Advance Exhibition Schedule
Natalie Ball: bilwi naats Ga’niipci
Nov 17, 2023–Feb 2024
Natalie Ball: bilwi naats Ga’niipci is Natalie Ball's (b. 1980, Portland, Oregon) first solo exhibition at a New York museum. The exhibition presents a group of never-before-seen sculptural assemblages that deepen and destabilize understandings of Indigenous life in the United States. Drawing from various sources and including found, hunted, purchased, and gifted objects, Ball explores how the lives and meanings of materials interconnect with the artist’s sense of self through the layering of quilt tops and T-shirts; animal hides and bones; synthetic hair, shoes, beads, and newspapers, among other commercially produced items.
Ball, who is Black, Modoc, and Klamath, lives and works in her ancestral homelands in Southern Oregon/Northern California, where she serves as an elected official on the Klamath Tribes Tribal Council. The exhibition’s title, which translates to “we smell like the outside,” is a variation on an expression that Ball associates with her childhood and family in both Black and Indigenous spaces. With this phrase she highlights her artistic aims: to channel her ancestors while reflecting her lived experience, including as a future ancestor.
This exhibition will be on view in the Museum’s Lobby gallery, which is accessible to the public free of charge, as part of the Whitney Museum’s enduring commitment to support and showcase the most recent work of emerging artists.
This exhibition is organized by Jennie Goldstein, Jennifer Rubio Associate Curator of the Collection, with Rose Pallone, Curatorial Assistant.
Harold Cohen: AARON
Feb 3–Jun 2024
As artificial intelligence tools for image creation enter the mainstream with text-to-image software such as DALL-E, Midjourney, and Stable Diffusion, Harold Cohen: AARON examines the historical foundations of AI artmaking and provides a deep exploration of creativity, authorship, and collaboration in the context of AI.
This exhibition centers on AARON, the earliest artificial intelligence software for artmaking and one of the longest-running contemporary art projects. Conceived in the late 1960s by Harold Cohen at the University of California San Diego, AARON was further developed until his death in 2016. AARON’s various manifestations include software that drives plotting and painting machines and software to display imagery on monitors or projectors. The first and only museum to collect versions of the AARON software from different time periods, the Whitney will showcase artworks produced by AARON and highlight its drawing process live in the galleries for the first time since the 1990s. Featuring the Museum’s collection of AARON’s paintings and drawings, along with two versions of the screen-based and drawing software, Harold Cohen: AARON offers a comprehensive view of AI’s foundations and its role in artmaking today.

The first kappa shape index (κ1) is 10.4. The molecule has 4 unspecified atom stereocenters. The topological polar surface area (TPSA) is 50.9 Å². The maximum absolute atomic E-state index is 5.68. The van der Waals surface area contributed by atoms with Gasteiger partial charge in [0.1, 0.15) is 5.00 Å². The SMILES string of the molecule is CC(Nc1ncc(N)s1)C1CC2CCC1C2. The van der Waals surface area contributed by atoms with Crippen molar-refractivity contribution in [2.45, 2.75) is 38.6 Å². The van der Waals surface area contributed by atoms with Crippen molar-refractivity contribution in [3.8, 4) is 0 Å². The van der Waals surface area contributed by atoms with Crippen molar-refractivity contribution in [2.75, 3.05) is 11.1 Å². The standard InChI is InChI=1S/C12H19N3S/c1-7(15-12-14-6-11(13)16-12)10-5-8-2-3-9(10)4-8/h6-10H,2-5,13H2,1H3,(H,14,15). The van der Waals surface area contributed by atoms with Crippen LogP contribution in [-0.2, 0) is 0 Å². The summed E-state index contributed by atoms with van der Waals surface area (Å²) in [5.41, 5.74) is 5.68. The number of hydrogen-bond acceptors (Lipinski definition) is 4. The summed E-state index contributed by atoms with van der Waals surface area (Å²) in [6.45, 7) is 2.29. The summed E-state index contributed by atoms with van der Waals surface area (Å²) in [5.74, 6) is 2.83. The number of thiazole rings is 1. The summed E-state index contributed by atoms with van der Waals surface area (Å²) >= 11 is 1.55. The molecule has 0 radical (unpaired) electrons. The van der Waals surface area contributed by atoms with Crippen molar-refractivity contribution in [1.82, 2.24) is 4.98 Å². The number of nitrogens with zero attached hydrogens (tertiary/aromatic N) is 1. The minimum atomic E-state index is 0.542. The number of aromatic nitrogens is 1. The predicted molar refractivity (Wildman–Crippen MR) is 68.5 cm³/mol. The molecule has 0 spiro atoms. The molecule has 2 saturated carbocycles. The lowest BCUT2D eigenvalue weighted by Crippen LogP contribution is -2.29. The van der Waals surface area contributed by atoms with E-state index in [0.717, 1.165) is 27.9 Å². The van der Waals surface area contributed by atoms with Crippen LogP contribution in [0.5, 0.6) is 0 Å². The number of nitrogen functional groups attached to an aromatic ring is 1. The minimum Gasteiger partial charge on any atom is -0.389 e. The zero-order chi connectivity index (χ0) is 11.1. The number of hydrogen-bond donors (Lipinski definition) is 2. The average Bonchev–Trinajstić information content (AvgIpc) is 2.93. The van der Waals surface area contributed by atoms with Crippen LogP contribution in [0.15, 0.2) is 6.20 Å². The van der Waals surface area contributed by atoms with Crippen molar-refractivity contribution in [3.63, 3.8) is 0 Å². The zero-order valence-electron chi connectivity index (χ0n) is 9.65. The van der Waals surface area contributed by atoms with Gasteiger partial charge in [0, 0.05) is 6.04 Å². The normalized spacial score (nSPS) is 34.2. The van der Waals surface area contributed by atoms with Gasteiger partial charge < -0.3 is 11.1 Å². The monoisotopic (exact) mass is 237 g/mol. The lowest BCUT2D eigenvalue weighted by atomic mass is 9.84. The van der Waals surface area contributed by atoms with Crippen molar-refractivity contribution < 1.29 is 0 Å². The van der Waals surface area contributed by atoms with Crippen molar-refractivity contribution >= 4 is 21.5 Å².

This exhibition is organized by Christiane Paul, Curator of Digital Art, with David Lisbon, Curatorial Assistant.
Whitney Biennial 2024
The Whitney Biennial—a showcase of what's new in the world of American art—returns to the Whitney for its eighty-first installment in March 2024. Introduced in 1932 by the Museum's founder, Gertrude Vanderbilt Whitney, the Biennial charts developments in art of the United States and is the longest-running exhibition of its kind. To date, more than 3,600 influential and innovative artists have participated in a Whitney biennial or annual.
The 2024 Whitney Biennial is co-organized by Chrissie Iles, the Anne and Joel Ehrenkranz Curator at the Whitney Museum of American Art, and Meg Onli, the Whitney's new Curator-at-Large.
Edges of Ailey
Edges of Ailey is the first large-scale museum exhibition to reflect on the life, work, and legacy of visionary artist Alvin Ailey (b. 1931, Rogers, Texas; d. 1989, New York, New York). Widely recognized for the dance company he founded in 1958, Ailey imagined and cultivated a platform for modern dance through his innovative repertoire, interdisciplinary sensibility, and support of other dancers and choreographers. Presented in the Museum’s 18,000+ square-foot fifth-floor galleries, this multifaceted presentation encompasses a multimedia exhibition, daily performance program, and scholarly catalogue to offer a richly layered experience for understanding the artist anew.
Edges of Ailey will showcase an ambitious daily program of live performances, including works from the Alvin Ailey American Dance Theater repertory and new commissions as well as workshops, classes, and panels. The exhibition situates Ailey within a broader social, creative, and cultural context, illuminating the artists who influenced and collaborated with him, the spaces and scenes he frequented, and the dynamic themes explored within his dances through painting, drawing, sculpture, photography, film and video, rehearsal footage, ephemera, and other archival materials.
Edges of Ailey is organized by the Whitney Museum of American Art in close consultation with the Alvin Ailey Dance Foundation. The exhibition is curated by Adrienne Edwards, Engell Speyer Family Curator and Director of Curatorial Affairs, with CJ Salapare, Curatorial Assistant.